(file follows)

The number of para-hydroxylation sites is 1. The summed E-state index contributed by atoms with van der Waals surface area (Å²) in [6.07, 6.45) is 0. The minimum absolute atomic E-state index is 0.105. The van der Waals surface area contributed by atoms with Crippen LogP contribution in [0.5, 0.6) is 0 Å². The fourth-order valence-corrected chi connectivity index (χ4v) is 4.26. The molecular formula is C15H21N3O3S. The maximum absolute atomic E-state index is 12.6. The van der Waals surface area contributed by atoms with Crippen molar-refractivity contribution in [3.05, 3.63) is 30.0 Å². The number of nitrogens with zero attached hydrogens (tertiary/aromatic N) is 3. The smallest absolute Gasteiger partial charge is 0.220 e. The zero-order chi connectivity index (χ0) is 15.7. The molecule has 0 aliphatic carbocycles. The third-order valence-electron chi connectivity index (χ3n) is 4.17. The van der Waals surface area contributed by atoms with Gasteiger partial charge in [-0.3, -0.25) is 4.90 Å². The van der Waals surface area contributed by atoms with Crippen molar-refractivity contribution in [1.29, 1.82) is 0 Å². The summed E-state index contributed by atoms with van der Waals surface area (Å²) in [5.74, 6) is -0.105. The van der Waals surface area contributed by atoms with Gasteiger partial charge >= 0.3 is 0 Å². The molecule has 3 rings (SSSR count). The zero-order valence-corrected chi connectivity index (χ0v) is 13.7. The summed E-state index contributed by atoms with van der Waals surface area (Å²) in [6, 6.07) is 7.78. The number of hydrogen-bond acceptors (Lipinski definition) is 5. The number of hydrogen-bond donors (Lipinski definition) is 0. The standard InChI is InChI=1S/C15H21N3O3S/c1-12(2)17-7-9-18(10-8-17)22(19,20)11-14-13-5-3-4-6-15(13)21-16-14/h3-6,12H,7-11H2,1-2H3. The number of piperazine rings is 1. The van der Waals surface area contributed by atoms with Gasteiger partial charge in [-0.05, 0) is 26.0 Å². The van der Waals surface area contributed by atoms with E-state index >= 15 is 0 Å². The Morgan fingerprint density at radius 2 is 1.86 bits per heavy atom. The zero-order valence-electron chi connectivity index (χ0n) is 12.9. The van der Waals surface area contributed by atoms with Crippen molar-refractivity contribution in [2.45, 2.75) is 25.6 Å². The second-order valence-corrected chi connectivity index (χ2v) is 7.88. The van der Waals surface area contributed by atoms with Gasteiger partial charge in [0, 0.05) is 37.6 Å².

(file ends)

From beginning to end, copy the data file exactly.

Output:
The number of para-hydroxylation sites is 1. The summed E-state index contributed by atoms with van der Waals surface area (Å²) in [6.07, 6.45) is 0. The minimum absolute atomic E-state index is 0.105. The van der Waals surface area contributed by atoms with Crippen LogP contribution in [0.5, 0.6) is 0 Å². The fourth-order valence-corrected chi connectivity index (χ4v) is 4.26. The molecular formula is C15H21N3O3S. The maximum absolute atomic E-state index is 12.6. The van der Waals surface area contributed by atoms with Crippen molar-refractivity contribution in [3.05, 3.63) is 30.0 Å². The number of nitrogens with zero attached hydrogens (tertiary/aromatic N) is 3. The smallest absolute Gasteiger partial charge is 0.220 e. The zero-order chi connectivity index (χ0) is 15.7. The molecule has 0 aliphatic carbocycles. The third-order valence-electron chi connectivity index (χ3n) is 4.17. The van der Waals surface area contributed by atoms with Gasteiger partial charge in [-0.3, -0.25) is 4.90 Å². The van der Waals surface area contributed by atoms with Crippen molar-refractivity contribution in [1.29, 1.82) is 0 Å². The summed E-state index contributed by atoms with van der Waals surface area (Å²) in [5.74, 6) is -0.105. The van der Waals surface area contributed by atoms with Gasteiger partial charge >= 0.3 is 0 Å². The molecule has 3 rings (SSSR count). The zero-order valence-corrected chi connectivity index (χ0v) is 13.7. The summed E-state index contributed by atoms with van der Waals surface area (Å²) in [6, 6.07) is 7.78. The number of hydrogen-bond acceptors (Lipinski definition) is 5. The number of hydrogen-bond donors (Lipinski definition) is 0. The standard InChI is InChI=1S/C15H21N3O3S/c1-12(2)17-7-9-18(10-8-17)22(19,20)11-14-13-5-3-4-6-15(13)21-16-14/h3-6,12H,7-11H2,1-2H3. The number of piperazine rings is 1. The van der Waals surface area contributed by atoms with Gasteiger partial charge in [-0.05, 0) is 26.0 Å². The van der Waals surface area contributed by atoms with E-state index >= 15 is 0 Å². The Morgan fingerprint density at radius 2 is 1.86 bits per heavy atom. The zero-order valence-electron chi connectivity index (χ0n) is 12.9. The van der Waals surface area contributed by atoms with Crippen molar-refractivity contribution in [2.45, 2.75) is 25.6 Å². The second-order valence-corrected chi connectivity index (χ2v) is 7.88. The van der Waals surface area contributed by atoms with Gasteiger partial charge in [0, 0.05) is 37.6 Å².